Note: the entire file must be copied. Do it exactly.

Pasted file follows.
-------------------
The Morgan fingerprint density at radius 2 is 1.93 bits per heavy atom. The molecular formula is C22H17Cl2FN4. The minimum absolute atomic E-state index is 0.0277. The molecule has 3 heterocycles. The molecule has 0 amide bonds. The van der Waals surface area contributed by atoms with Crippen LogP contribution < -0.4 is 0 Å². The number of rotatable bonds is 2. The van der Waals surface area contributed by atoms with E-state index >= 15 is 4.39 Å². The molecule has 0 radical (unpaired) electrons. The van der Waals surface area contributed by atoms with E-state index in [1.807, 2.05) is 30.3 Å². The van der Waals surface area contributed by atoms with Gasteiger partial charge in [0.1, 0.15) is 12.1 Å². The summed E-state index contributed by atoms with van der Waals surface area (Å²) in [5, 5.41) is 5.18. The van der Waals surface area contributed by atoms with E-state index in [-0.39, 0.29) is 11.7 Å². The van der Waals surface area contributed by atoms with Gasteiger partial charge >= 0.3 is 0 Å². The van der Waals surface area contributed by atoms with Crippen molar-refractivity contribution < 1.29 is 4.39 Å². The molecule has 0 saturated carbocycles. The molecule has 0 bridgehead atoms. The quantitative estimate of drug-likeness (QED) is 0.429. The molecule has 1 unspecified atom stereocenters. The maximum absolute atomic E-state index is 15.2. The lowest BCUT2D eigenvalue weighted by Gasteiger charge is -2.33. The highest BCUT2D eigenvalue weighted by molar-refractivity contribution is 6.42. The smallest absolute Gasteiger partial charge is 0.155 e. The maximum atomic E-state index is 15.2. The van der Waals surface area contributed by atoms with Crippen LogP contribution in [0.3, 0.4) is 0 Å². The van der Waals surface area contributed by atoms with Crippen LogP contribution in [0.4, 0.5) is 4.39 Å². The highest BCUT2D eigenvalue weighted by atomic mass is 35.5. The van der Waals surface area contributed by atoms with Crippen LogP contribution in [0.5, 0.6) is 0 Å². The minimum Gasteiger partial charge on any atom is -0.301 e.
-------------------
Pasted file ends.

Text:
The Morgan fingerprint density at radius 2 is 1.93 bits per heavy atom. The molecular formula is C22H17Cl2FN4. The minimum absolute atomic E-state index is 0.0277. The molecule has 3 heterocycles. The molecule has 0 amide bonds. The van der Waals surface area contributed by atoms with Crippen LogP contribution < -0.4 is 0 Å². The number of rotatable bonds is 2. The van der Waals surface area contributed by atoms with E-state index >= 15 is 4.39 Å². The molecule has 0 radical (unpaired) electrons. The van der Waals surface area contributed by atoms with E-state index in [1.807, 2.05) is 30.3 Å². The van der Waals surface area contributed by atoms with Gasteiger partial charge in [0.1, 0.15) is 12.1 Å². The summed E-state index contributed by atoms with van der Waals surface area (Å²) in [5, 5.41) is 5.18. The van der Waals surface area contributed by atoms with E-state index in [-0.39, 0.29) is 11.7 Å². The van der Waals surface area contributed by atoms with Gasteiger partial charge >= 0.3 is 0 Å². The van der Waals surface area contributed by atoms with Crippen molar-refractivity contribution < 1.29 is 4.39 Å². The molecule has 0 saturated carbocycles. The molecule has 0 bridgehead atoms. The quantitative estimate of drug-likeness (QED) is 0.429. The molecule has 1 unspecified atom stereocenters. The maximum absolute atomic E-state index is 15.2. The lowest BCUT2D eigenvalue weighted by Gasteiger charge is -2.33. The highest BCUT2D eigenvalue weighted by molar-refractivity contribution is 6.42. The smallest absolute Gasteiger partial charge is 0.155 e. The maximum atomic E-state index is 15.2. The van der Waals surface area contributed by atoms with Crippen LogP contribution in [0.3, 0.4) is 0 Å². The van der Waals surface area contributed by atoms with Crippen LogP contribution in [0.4, 0.5) is 4.39 Å². The highest BCUT2D eigenvalue weighted by atomic mass is 35.5. The van der Waals surface area contributed by atoms with Crippen LogP contribution in [0.5, 0.6) is 0 Å². The minimum Gasteiger partial charge on any atom is -0.301 e.